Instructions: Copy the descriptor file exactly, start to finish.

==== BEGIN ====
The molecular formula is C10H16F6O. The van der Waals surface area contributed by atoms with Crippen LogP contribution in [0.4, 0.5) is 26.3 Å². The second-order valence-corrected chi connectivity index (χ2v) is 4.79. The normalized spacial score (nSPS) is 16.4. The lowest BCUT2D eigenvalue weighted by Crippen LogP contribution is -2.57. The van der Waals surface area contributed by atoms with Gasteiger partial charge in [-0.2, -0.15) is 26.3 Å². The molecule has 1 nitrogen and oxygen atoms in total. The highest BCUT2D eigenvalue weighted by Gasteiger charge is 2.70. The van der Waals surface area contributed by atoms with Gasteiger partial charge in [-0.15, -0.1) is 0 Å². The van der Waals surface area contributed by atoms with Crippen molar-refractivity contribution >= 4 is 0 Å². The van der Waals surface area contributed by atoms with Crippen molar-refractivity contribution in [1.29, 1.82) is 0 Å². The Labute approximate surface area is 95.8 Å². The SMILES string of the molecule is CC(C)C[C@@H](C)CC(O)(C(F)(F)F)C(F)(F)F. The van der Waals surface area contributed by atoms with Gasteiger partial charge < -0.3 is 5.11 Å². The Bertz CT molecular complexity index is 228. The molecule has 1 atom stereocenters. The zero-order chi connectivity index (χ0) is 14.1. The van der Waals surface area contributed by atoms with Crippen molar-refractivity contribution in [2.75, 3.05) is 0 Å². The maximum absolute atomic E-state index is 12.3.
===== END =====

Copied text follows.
The molecular formula is C10H16F6O. The van der Waals surface area contributed by atoms with Crippen LogP contribution in [0.4, 0.5) is 26.3 Å². The second-order valence-corrected chi connectivity index (χ2v) is 4.79. The normalized spacial score (nSPS) is 16.4. The lowest BCUT2D eigenvalue weighted by Crippen LogP contribution is -2.57. The van der Waals surface area contributed by atoms with Gasteiger partial charge in [-0.2, -0.15) is 26.3 Å². The molecule has 1 nitrogen and oxygen atoms in total. The highest BCUT2D eigenvalue weighted by Gasteiger charge is 2.70. The van der Waals surface area contributed by atoms with Gasteiger partial charge in [-0.15, -0.1) is 0 Å². The van der Waals surface area contributed by atoms with Crippen molar-refractivity contribution >= 4 is 0 Å². The van der Waals surface area contributed by atoms with Crippen molar-refractivity contribution in [1.29, 1.82) is 0 Å². The Labute approximate surface area is 95.8 Å². The SMILES string of the molecule is CC(C)C[C@@H](C)CC(O)(C(F)(F)F)C(F)(F)F. The van der Waals surface area contributed by atoms with Gasteiger partial charge < -0.3 is 5.11 Å². The Bertz CT molecular complexity index is 228. The molecule has 1 atom stereocenters. The zero-order chi connectivity index (χ0) is 14.1. The van der Waals surface area contributed by atoms with Crippen molar-refractivity contribution in [2.75, 3.05) is 0 Å². The maximum absolute atomic E-state index is 12.3.